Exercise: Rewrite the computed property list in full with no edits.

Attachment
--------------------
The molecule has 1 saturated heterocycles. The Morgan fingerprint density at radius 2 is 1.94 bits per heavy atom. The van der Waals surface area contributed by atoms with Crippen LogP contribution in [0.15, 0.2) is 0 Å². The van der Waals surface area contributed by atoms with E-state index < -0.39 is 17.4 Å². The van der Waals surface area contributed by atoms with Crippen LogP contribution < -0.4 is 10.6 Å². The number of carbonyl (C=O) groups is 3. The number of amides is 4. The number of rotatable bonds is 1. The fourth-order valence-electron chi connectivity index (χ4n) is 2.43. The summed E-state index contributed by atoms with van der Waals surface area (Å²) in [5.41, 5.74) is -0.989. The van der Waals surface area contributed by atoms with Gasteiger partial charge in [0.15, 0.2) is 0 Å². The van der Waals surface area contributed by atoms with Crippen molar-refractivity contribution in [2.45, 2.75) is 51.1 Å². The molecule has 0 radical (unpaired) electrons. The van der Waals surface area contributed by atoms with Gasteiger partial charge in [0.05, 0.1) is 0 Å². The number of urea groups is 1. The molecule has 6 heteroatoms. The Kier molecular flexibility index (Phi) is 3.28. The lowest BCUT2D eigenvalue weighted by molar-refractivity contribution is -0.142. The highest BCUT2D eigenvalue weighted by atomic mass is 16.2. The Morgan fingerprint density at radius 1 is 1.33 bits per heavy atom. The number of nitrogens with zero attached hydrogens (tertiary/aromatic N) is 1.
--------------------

The molecule has 1 saturated heterocycles. The Morgan fingerprint density at radius 2 is 1.94 bits per heavy atom. The van der Waals surface area contributed by atoms with Crippen LogP contribution in [0.15, 0.2) is 0 Å². The van der Waals surface area contributed by atoms with E-state index < -0.39 is 17.4 Å². The van der Waals surface area contributed by atoms with Crippen LogP contribution < -0.4 is 10.6 Å². The number of carbonyl (C=O) groups is 3. The number of amides is 4. The number of rotatable bonds is 1. The fourth-order valence-electron chi connectivity index (χ4n) is 2.43. The summed E-state index contributed by atoms with van der Waals surface area (Å²) in [5.41, 5.74) is -0.989. The van der Waals surface area contributed by atoms with Gasteiger partial charge in [0.15, 0.2) is 0 Å². The van der Waals surface area contributed by atoms with Crippen molar-refractivity contribution in [2.45, 2.75) is 51.1 Å². The molecule has 0 radical (unpaired) electrons. The van der Waals surface area contributed by atoms with Gasteiger partial charge in [0.05, 0.1) is 0 Å². The number of urea groups is 1. The molecule has 6 heteroatoms. The Kier molecular flexibility index (Phi) is 3.28. The lowest BCUT2D eigenvalue weighted by molar-refractivity contribution is -0.142. The highest BCUT2D eigenvalue weighted by atomic mass is 16.2. The Morgan fingerprint density at radius 1 is 1.33 bits per heavy atom. The number of nitrogens with zero attached hydrogens (tertiary/aromatic N) is 1.